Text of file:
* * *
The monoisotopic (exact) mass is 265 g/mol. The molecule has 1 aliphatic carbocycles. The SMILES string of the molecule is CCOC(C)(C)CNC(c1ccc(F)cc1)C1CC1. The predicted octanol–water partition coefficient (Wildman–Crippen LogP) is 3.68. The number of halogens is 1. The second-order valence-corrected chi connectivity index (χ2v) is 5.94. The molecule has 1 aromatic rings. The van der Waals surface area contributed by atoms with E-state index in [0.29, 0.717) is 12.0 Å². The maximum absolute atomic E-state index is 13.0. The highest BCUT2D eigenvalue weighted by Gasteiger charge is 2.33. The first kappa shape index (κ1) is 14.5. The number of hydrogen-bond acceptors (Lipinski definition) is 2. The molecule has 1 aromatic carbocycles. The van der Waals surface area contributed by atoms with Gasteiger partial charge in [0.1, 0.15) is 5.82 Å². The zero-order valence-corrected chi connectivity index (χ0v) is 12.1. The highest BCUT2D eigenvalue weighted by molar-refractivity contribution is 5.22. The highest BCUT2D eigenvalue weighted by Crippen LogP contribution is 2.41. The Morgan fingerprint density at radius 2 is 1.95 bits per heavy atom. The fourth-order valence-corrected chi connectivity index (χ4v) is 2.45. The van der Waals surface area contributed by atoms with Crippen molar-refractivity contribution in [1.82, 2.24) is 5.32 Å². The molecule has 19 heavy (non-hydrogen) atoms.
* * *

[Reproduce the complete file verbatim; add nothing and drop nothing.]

The monoisotopic (exact) mass is 265 g/mol. The molecule has 1 aliphatic carbocycles. The SMILES string of the molecule is CCOC(C)(C)CNC(c1ccc(F)cc1)C1CC1. The predicted octanol–water partition coefficient (Wildman–Crippen LogP) is 3.68. The number of halogens is 1. The second-order valence-corrected chi connectivity index (χ2v) is 5.94. The molecule has 1 aromatic rings. The van der Waals surface area contributed by atoms with E-state index in [0.29, 0.717) is 12.0 Å². The maximum absolute atomic E-state index is 13.0. The highest BCUT2D eigenvalue weighted by Gasteiger charge is 2.33. The first kappa shape index (κ1) is 14.5. The number of hydrogen-bond acceptors (Lipinski definition) is 2. The molecule has 1 aromatic carbocycles. The van der Waals surface area contributed by atoms with Gasteiger partial charge in [0.1, 0.15) is 5.82 Å². The zero-order valence-corrected chi connectivity index (χ0v) is 12.1. The highest BCUT2D eigenvalue weighted by molar-refractivity contribution is 5.22. The highest BCUT2D eigenvalue weighted by Crippen LogP contribution is 2.41. The Morgan fingerprint density at radius 2 is 1.95 bits per heavy atom. The fourth-order valence-corrected chi connectivity index (χ4v) is 2.45. The van der Waals surface area contributed by atoms with Crippen molar-refractivity contribution in [1.82, 2.24) is 5.32 Å². The molecule has 19 heavy (non-hydrogen) atoms.